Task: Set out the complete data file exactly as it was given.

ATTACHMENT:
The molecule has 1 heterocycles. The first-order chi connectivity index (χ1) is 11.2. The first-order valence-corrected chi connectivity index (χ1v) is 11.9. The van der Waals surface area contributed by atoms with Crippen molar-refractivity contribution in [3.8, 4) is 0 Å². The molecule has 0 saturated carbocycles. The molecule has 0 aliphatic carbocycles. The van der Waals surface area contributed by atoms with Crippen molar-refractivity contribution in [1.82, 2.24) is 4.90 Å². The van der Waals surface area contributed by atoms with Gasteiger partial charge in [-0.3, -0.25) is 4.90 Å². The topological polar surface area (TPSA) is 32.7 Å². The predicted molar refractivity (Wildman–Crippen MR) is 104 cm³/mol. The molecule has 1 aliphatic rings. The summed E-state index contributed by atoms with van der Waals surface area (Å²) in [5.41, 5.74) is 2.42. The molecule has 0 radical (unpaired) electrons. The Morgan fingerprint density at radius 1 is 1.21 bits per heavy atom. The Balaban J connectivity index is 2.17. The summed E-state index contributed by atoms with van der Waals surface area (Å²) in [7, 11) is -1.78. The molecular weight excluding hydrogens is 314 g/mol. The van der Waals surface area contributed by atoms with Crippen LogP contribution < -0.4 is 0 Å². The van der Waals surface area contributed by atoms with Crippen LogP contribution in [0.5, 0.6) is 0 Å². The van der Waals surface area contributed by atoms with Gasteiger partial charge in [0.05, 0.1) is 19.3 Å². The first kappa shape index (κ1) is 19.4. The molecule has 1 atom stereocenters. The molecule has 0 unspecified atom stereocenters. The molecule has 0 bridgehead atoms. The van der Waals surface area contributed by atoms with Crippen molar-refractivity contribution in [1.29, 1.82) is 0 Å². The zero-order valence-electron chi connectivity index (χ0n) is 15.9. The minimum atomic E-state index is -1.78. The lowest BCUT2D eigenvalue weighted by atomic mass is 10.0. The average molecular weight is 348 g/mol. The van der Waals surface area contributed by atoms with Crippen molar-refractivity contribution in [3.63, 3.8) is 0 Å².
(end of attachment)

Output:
The molecule has 1 heterocycles. The first-order chi connectivity index (χ1) is 11.2. The first-order valence-corrected chi connectivity index (χ1v) is 11.9. The van der Waals surface area contributed by atoms with Crippen molar-refractivity contribution in [3.8, 4) is 0 Å². The molecule has 0 saturated carbocycles. The molecule has 0 aliphatic carbocycles. The van der Waals surface area contributed by atoms with Crippen molar-refractivity contribution in [1.82, 2.24) is 4.90 Å². The van der Waals surface area contributed by atoms with Gasteiger partial charge in [-0.3, -0.25) is 4.90 Å². The topological polar surface area (TPSA) is 32.7 Å². The predicted molar refractivity (Wildman–Crippen MR) is 104 cm³/mol. The molecule has 1 aliphatic rings. The summed E-state index contributed by atoms with van der Waals surface area (Å²) in [5.41, 5.74) is 2.42. The molecule has 0 radical (unpaired) electrons. The Morgan fingerprint density at radius 1 is 1.21 bits per heavy atom. The Balaban J connectivity index is 2.17. The summed E-state index contributed by atoms with van der Waals surface area (Å²) in [7, 11) is -1.78. The molecular weight excluding hydrogens is 314 g/mol. The van der Waals surface area contributed by atoms with Crippen LogP contribution < -0.4 is 0 Å². The van der Waals surface area contributed by atoms with Crippen LogP contribution in [0.5, 0.6) is 0 Å². The van der Waals surface area contributed by atoms with Gasteiger partial charge in [0.05, 0.1) is 19.3 Å². The first kappa shape index (κ1) is 19.4. The molecule has 1 atom stereocenters. The molecule has 0 unspecified atom stereocenters. The molecule has 0 bridgehead atoms. The van der Waals surface area contributed by atoms with Crippen molar-refractivity contribution in [1.29, 1.82) is 0 Å². The zero-order valence-electron chi connectivity index (χ0n) is 15.9. The minimum atomic E-state index is -1.78. The lowest BCUT2D eigenvalue weighted by atomic mass is 10.0. The average molecular weight is 348 g/mol. The van der Waals surface area contributed by atoms with Crippen molar-refractivity contribution in [3.63, 3.8) is 0 Å².